On MSNBC's Countdown show Tuesday night, Keith Olbermann devoted the first segment of his show to more discussion about President Bush's impeachability over the NSA wiretapping controversy. On the December 20 show, as detailed in an earlier Newsbusters posting, substitute host Alison Stewart discussed the issue with Democratic Senator Barbara Boxer without any conservative guest to provide balance. Similarly, this time Olbermann interviewed, without rebuttal from any Bush supporter, former Nixon White House Counsel John Dean, a longtime critic of the Bush administration, who notably helped inspire Boxer's inquiries into impeachment by proclaiming to her that Bush was "the first President to admit to an impeachable offense."



Tuesday night on MSNBC's Countdown show, Keith Olbermann's substitute host Alison Stewart featured an interview with Democratic Senator Barbara Boxer discussing the possibility of impeaching President Bush over the current NSA spying controversy. Quoting a recent statement by former Nixon White House counsel John Dean that Bush is "the first President to admit to an impeachable offense," Stewart interviewed Boxer about her inquiries into impeachment without a rebuttal from any conservative guest. Instead, Stewart followed up with an appearance by Newsweek correspondent Richard Wolffe. Citing a column by "my pal," Newsweek's Jonathan Alter, Stewart raised the charge that "the only reason that the President did not want the NSA program to become public knowledge was because it was embarrassing and it would make trouble, not because it threatens national security."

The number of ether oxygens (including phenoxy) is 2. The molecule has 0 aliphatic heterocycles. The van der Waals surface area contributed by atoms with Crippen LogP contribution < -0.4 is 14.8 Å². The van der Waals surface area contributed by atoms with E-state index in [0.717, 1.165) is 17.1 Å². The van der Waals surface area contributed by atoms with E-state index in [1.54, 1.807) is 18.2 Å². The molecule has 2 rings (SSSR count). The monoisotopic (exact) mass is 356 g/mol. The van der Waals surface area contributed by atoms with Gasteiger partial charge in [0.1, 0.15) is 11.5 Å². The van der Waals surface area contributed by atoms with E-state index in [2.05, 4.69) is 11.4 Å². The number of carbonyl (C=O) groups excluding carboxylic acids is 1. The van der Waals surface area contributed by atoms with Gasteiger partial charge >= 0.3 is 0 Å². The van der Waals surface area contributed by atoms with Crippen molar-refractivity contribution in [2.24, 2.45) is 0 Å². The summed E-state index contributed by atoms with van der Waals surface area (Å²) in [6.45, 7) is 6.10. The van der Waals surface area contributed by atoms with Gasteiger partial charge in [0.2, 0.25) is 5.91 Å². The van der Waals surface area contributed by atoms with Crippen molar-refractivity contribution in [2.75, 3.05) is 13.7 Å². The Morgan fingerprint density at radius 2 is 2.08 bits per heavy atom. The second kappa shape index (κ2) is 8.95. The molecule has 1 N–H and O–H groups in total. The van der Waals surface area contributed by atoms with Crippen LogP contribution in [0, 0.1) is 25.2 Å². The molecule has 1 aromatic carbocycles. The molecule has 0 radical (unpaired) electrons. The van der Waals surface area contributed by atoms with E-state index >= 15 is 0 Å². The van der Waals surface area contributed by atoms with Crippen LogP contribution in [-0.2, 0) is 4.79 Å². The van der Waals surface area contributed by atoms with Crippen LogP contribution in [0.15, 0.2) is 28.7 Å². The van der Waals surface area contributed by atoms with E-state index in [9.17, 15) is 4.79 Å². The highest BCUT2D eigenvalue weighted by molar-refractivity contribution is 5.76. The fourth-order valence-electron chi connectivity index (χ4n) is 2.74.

Stewart plugged the Boxer segment in the opening teaser, conveying that "most on the left are critical of Mr. Bush and what he did. And now they are doing something about it." She then opened the show: "It's the first mention of impeachment since the President acknowledged authorizing the NSA to spy on certain Americans without a warrant. Senator Barbara Boxer of California advancing the 'I' word after former Nixon White House counsel John Dean said that the President, in admitting he authorized the NSA spy program, Mr. Bush became, quote, 'the first President to admit to an impeachable offense,' end quote."

 



CNN on Tuesday afternoon gave credibility to the ruminations from a few hardcore leftists that President Bush should be impeached over authorizing, without prior court approval, eavesdropping on people within U.S. borders communicating with those abroad who have ties to al-Qaeda. Both Jack Cafferty and anchor Wolf Blitzer raised the subject during the 4pm EST hour of The Situation Room. Cafferty's question of the hour: “Do you think it's an impeachable offense for the President to authorize domestic spying without a warrant?” He set that up by insisting that “if you listen carefully, you can hear the word impeachment.” He asserted that “two congressional Democrats are using it, and they're not the only ones,” referring to how “Senator Barbara Boxer sent a letter to legal experts yesterday asking if they think the President's wiretapping of phone calls without a warrant is a quote, ‘impeachable offense,' unquote.” Cafferty cited the claims of John Dean and touted how Newsweek's Jonathan Alter “says that similar abuse of power was part of the impeachment charge brought against Richard Nixon in 1974.” (Tom Johnson filed a NewsBusters item on Alter's online rant.)